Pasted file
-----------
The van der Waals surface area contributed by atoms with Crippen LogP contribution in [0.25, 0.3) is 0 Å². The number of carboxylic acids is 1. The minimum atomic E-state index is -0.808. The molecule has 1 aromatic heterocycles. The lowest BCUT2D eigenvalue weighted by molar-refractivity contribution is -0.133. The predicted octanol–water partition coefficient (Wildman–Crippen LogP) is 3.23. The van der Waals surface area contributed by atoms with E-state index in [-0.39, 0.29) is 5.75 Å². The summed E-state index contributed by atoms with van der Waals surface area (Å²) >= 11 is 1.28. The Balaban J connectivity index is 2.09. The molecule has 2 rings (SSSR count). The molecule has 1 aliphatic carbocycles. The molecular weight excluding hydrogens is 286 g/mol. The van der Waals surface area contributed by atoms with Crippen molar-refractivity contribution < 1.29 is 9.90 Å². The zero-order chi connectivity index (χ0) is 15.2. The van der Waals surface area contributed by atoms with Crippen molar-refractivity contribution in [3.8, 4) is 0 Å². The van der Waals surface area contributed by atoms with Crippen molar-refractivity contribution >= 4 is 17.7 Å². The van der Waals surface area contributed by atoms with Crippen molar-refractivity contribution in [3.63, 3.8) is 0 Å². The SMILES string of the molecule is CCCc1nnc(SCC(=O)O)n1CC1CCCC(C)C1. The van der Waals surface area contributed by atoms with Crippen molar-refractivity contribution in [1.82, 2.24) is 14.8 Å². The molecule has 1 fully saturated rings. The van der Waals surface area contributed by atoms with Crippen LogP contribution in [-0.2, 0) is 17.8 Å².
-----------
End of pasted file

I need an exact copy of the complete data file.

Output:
The van der Waals surface area contributed by atoms with Crippen LogP contribution in [0.25, 0.3) is 0 Å². The number of carboxylic acids is 1. The minimum atomic E-state index is -0.808. The molecule has 1 aromatic heterocycles. The lowest BCUT2D eigenvalue weighted by molar-refractivity contribution is -0.133. The predicted octanol–water partition coefficient (Wildman–Crippen LogP) is 3.23. The van der Waals surface area contributed by atoms with E-state index in [-0.39, 0.29) is 5.75 Å². The summed E-state index contributed by atoms with van der Waals surface area (Å²) >= 11 is 1.28. The Balaban J connectivity index is 2.09. The molecule has 2 rings (SSSR count). The molecule has 1 aliphatic carbocycles. The molecular weight excluding hydrogens is 286 g/mol. The van der Waals surface area contributed by atoms with Crippen molar-refractivity contribution < 1.29 is 9.90 Å². The zero-order chi connectivity index (χ0) is 15.2. The van der Waals surface area contributed by atoms with Crippen molar-refractivity contribution in [3.8, 4) is 0 Å². The van der Waals surface area contributed by atoms with Crippen molar-refractivity contribution >= 4 is 17.7 Å². The van der Waals surface area contributed by atoms with Crippen molar-refractivity contribution in [3.63, 3.8) is 0 Å². The SMILES string of the molecule is CCCc1nnc(SCC(=O)O)n1CC1CCCC(C)C1. The van der Waals surface area contributed by atoms with Crippen molar-refractivity contribution in [1.82, 2.24) is 14.8 Å². The molecule has 1 fully saturated rings. The van der Waals surface area contributed by atoms with Crippen LogP contribution in [-0.2, 0) is 17.8 Å².